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No, there is no maximum or minimum time limit.

There are several organizations that claim to be the governing body of BJJ, but none of them are official. (One overbearing organization, the IBJJF, actually tries to force people to pay them for belt registration!) There are countless tournaments and pro invitationals with different rule sets (legal submissions, points, round time, etc.) Many have their own belt time and age requirements, but few of these "official requirements" are actually respected by BJJ or MMA gyms. The decision to promote someone is 100% up to the coach, regardless of time. One of my favorite examples of this is when BJ Penn was promoted from white belt to black belt in 3 years. The IBJJF threw a huge fit because it didn't fit their criteria. BJ Penn went on to win a world championship.

Someone that claims they are purposely staying at white belt is likely making excuses for their lack of training. Their coach probably just doesn't think they're ready to be promoted. I would immediately question his "training to do tournaments" reason. White belts can start competing almost immediately. Since YOU PAY to enter the tournament, and don't win any money at white belt, there is no incentive to "sandbag" at white belt. Not to mention the fact that crushing people at a white belt tournament makes everyone roll their eyes. You pretty much get to do that once, and your coach needs to make a decision about promoting you. Every BJJ coach I know would be embarrassed to have one of their white belts continue to win gold medals for an extended period of time.

In the case you're talking about, 3 years isn't at all uncommon. 2 years is a normal time from white to blue when you're training about 3-4 days per week.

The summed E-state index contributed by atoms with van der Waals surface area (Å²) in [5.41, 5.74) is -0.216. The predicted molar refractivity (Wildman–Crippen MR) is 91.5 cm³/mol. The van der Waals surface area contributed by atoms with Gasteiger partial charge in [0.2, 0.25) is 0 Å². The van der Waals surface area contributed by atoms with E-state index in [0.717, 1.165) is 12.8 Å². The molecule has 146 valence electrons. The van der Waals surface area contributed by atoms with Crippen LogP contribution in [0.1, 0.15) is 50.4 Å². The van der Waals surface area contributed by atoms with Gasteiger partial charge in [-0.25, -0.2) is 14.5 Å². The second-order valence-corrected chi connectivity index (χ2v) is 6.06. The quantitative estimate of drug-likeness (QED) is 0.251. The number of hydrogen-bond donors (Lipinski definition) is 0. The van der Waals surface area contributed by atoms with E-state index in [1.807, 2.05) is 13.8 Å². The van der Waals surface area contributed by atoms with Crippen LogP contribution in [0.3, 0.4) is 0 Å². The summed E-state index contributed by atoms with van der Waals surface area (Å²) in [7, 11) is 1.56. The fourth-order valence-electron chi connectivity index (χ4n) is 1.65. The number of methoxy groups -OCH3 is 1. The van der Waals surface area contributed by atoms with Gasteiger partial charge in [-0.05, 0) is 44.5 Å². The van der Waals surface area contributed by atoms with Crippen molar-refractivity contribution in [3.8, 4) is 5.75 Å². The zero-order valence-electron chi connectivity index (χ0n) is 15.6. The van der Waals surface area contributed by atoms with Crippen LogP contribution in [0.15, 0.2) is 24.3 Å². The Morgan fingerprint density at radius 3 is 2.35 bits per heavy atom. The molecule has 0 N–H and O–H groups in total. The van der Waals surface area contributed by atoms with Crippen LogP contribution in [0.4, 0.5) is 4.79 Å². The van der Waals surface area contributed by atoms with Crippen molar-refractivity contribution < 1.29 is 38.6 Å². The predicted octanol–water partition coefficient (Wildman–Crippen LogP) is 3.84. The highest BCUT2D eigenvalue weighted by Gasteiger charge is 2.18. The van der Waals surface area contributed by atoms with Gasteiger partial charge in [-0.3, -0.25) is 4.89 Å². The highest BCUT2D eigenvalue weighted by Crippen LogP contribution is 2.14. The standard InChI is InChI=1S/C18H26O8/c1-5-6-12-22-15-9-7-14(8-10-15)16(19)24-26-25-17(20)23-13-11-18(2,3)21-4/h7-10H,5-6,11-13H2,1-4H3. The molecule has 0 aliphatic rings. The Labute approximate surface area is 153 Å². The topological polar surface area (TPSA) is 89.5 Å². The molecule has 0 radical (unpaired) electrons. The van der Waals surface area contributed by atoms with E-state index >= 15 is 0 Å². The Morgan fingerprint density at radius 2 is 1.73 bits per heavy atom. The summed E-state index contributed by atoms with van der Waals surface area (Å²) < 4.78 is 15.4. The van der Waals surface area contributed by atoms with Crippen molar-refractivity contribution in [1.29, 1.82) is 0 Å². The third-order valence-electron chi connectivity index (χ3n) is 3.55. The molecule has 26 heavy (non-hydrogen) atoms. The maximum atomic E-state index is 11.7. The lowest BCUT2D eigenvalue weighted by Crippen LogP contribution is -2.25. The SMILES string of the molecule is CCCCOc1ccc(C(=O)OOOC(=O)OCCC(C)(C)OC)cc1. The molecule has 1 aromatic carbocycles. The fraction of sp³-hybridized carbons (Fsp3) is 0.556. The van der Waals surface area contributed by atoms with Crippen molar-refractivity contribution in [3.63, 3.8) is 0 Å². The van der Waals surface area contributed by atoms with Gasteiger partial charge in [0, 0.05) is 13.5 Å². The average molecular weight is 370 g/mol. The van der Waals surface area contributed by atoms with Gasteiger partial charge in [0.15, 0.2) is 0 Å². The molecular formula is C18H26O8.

No, there is no maximum or minimum time limit.

There are several organizations that claim to be the governing body of BJJ, but none of them are official. (One overbearing organization, the IBJJF, actually tries to force people to pay them for belt registration!) There are countless tournaments and pro invitationals with different rule sets (legal submissions, points, round time, etc.) Many have their own belt time and age requirements, but few of these "official requirements" are actually respected by BJJ or MMA gyms. The decision to promote someone is 100% up to the coach, regardless of time. One of my favorite examples of this is when BJ Penn was promoted from white belt to black belt in 3 years. The IBJJF threw a huge fit because it didn't fit their criteria. BJ Penn went on to win a world championship.

Someone that claims they are purposely staying at white belt is likely making excuses for their lack of training. Their coach probably just doesn't think they're ready to be promoted. I would immediately question his "training to do tournaments" reason. White belts can start competing almost immediately. Since YOU PAY to enter the tournament, and don't win any money at white belt, there is no incentive to "sandbag" at white belt. Not to mention the fact that crushing people at a white belt tournament makes everyone roll their eyes. You pretty much get to do that once, and your coach needs to make a decision about promoting you. Every BJJ coach I know would be embarrassed to have one of their white belts continue to win gold medals for an extended period of time.

In the case you're talking about, 3 years isn't at all uncommon. 2 years is a normal time from white to blue when you're training about 3 days per week.

No, there is no maximum or minimum time limit.